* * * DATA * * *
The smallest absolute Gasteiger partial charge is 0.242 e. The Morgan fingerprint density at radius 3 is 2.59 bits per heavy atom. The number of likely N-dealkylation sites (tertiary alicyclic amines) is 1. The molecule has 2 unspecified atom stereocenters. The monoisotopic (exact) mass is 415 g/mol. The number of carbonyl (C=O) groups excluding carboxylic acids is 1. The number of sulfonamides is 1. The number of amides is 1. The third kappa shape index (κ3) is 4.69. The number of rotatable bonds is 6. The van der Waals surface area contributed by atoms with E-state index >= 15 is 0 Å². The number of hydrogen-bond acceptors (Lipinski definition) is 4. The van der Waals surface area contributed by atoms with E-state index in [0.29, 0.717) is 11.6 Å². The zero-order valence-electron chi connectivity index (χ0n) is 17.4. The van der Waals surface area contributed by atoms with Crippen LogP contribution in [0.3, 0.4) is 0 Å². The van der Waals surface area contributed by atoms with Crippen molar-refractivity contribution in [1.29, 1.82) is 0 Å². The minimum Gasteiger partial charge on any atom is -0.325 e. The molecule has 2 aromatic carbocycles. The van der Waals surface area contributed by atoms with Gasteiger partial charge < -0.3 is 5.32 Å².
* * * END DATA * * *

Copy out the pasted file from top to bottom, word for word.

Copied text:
The smallest absolute Gasteiger partial charge is 0.242 e. The Morgan fingerprint density at radius 3 is 2.59 bits per heavy atom. The number of likely N-dealkylation sites (tertiary alicyclic amines) is 1. The molecule has 2 unspecified atom stereocenters. The monoisotopic (exact) mass is 415 g/mol. The number of carbonyl (C=O) groups excluding carboxylic acids is 1. The number of sulfonamides is 1. The number of amides is 1. The third kappa shape index (κ3) is 4.69. The number of rotatable bonds is 6. The van der Waals surface area contributed by atoms with E-state index >= 15 is 0 Å². The number of hydrogen-bond acceptors (Lipinski definition) is 4. The van der Waals surface area contributed by atoms with E-state index in [0.29, 0.717) is 11.6 Å². The zero-order valence-electron chi connectivity index (χ0n) is 17.4. The van der Waals surface area contributed by atoms with Crippen LogP contribution in [0.3, 0.4) is 0 Å². The van der Waals surface area contributed by atoms with Crippen molar-refractivity contribution in [1.29, 1.82) is 0 Å². The minimum Gasteiger partial charge on any atom is -0.325 e. The molecule has 2 aromatic carbocycles. The van der Waals surface area contributed by atoms with Gasteiger partial charge < -0.3 is 5.32 Å².